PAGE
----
The Right Rheometer for Your Molded Rubber Parts

Rob PruynCustom Products, Molding Services, Products and Services, Standard Products

The Rubber Group uses a moving die rheometer (MDR) to ensure batch-to-batch consistency so that all of your molded rubber parts have the material and performance properties you expect. The rheometer that we use, an Alpha Technologies MDR 2000™ lets us analyze compounds to avoid problems such as missing ingredients or improper mixing that could affect part quality.

The MDR rheometer that we use at our Rochester, New Hampshire (USA) facility also lets us analyze shelf life so that we can determine if a material that’s been in storage is still fit for use under service conditions. In addition, our MDR 2000™ let us analyze cure rates so that we can establish the optimal processing parameters and ensure that your molded rubber parts are cured correctly every time.

If you’re looking for a manufacturing partner that won’t compromise quality for convenience, we invite you to keep reading and contact us about us your next rubber molding project. At the Rubber Group, our rheometer is more than just a testing instrument. It’s a quality tool for addressing challenges ranging from compound consistency to cure measurement and shelf life.

The Moving Die Rheometer (MDR)

The MDR 2000™ rheometer consists of an upper die, an oscillating lower die, seal plates, and elastomeric seals. By applying a cyclic strain to a sample and measuring the associated force, this cure meter measures the stiffness (modulus) of the test piece with respect to time. Although the rubber industry also uses other types of cure meters, MDR technology is necessary for ensuring the right ingredients in the right amounts.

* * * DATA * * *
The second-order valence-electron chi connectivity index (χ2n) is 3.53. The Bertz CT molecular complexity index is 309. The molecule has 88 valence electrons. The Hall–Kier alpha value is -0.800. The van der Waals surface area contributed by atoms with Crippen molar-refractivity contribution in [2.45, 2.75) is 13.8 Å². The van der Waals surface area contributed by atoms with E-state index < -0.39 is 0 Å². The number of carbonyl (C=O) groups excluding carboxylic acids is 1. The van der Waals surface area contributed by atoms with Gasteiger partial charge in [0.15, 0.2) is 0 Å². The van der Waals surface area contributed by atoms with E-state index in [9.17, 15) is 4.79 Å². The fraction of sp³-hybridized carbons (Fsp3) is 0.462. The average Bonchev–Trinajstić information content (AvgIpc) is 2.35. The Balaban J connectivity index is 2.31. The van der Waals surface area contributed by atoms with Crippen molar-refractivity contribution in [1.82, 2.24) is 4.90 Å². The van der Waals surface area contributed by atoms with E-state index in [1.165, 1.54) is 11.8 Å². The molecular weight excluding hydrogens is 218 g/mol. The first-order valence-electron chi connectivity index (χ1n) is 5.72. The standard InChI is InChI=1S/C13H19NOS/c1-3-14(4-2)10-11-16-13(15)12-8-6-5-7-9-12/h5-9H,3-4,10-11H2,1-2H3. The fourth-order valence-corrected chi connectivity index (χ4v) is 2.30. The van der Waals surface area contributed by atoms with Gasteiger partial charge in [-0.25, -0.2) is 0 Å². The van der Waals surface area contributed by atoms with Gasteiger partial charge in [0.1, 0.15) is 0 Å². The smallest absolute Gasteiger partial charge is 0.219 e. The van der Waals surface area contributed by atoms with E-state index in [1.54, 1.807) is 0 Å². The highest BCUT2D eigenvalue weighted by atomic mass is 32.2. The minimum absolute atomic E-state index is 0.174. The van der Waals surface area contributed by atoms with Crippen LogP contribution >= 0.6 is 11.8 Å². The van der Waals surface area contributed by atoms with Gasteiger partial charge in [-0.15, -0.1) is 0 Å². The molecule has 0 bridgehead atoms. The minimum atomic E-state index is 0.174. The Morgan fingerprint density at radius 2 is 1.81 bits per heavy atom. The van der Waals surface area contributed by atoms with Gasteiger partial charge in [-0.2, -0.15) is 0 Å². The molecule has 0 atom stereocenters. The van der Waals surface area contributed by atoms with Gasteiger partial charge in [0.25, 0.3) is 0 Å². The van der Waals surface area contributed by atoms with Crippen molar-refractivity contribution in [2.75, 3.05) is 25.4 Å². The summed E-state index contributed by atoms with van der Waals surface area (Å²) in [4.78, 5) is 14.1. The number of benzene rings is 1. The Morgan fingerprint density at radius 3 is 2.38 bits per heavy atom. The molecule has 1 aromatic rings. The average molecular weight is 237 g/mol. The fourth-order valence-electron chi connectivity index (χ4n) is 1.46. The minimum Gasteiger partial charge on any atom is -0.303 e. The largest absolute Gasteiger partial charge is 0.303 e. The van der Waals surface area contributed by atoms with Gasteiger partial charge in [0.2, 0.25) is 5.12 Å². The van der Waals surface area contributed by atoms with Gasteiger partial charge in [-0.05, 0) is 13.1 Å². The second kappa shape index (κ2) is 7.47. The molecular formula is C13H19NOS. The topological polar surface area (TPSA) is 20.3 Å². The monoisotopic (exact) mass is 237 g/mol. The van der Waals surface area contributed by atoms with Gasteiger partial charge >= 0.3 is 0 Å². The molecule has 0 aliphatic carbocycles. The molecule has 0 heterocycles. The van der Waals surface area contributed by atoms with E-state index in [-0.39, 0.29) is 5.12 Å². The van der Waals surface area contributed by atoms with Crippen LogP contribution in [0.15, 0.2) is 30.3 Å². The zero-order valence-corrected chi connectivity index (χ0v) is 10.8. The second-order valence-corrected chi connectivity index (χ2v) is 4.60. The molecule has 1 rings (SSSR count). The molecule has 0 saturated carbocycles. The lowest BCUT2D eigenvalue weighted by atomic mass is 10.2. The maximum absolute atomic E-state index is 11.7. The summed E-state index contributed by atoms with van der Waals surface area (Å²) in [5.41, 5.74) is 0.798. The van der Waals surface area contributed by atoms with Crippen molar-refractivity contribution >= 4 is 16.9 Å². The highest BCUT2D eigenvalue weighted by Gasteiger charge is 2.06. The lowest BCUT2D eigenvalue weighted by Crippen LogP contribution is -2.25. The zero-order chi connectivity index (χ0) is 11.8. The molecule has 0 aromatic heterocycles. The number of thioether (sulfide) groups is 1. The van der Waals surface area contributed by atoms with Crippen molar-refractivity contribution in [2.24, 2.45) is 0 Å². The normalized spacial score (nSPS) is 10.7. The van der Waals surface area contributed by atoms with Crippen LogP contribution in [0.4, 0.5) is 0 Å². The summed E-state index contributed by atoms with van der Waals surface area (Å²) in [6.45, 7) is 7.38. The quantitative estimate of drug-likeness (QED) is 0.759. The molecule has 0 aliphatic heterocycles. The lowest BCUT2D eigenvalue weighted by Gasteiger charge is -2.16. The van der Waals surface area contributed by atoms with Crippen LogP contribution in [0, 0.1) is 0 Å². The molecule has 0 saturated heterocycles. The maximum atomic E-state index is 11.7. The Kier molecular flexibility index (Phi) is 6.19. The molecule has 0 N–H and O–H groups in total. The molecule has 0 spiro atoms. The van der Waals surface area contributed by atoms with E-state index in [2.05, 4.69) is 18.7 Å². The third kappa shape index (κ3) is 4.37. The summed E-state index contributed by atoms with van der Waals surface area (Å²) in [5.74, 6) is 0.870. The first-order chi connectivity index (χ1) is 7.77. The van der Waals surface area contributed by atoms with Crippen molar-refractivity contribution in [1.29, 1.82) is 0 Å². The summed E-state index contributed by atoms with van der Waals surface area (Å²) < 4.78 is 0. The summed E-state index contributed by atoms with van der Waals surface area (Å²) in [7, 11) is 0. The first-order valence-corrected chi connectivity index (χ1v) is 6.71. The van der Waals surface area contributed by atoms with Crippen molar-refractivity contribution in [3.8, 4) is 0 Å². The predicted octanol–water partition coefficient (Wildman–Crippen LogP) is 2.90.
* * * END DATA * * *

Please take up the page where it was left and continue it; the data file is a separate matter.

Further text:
For process control, a moving die rheometer can detect even minor changes in ingredients. If a compounder makes a substitution, cure curves assist us with predicting the effects of adding this new ingredient to an existing formulation. The MDR 2000™ also has excellent test sensitivity to mixing errors and can measure curing, or vulcanization, under nearly true isothermal conditions.

The Rubber Group’s rheometer also measures dynamic properties with repeatable and reproducible data. The instrument’s constant-volume sample cutter is extremely accurate, and operator influence upon testing is limited. With its superior temperature stability and control, the MDR 2000™ also withstands the high heat associated with the curing process, which gives the material its final properties.

To learn more about how our investments in technology can support your next rubber molding project, we invite you to contact us.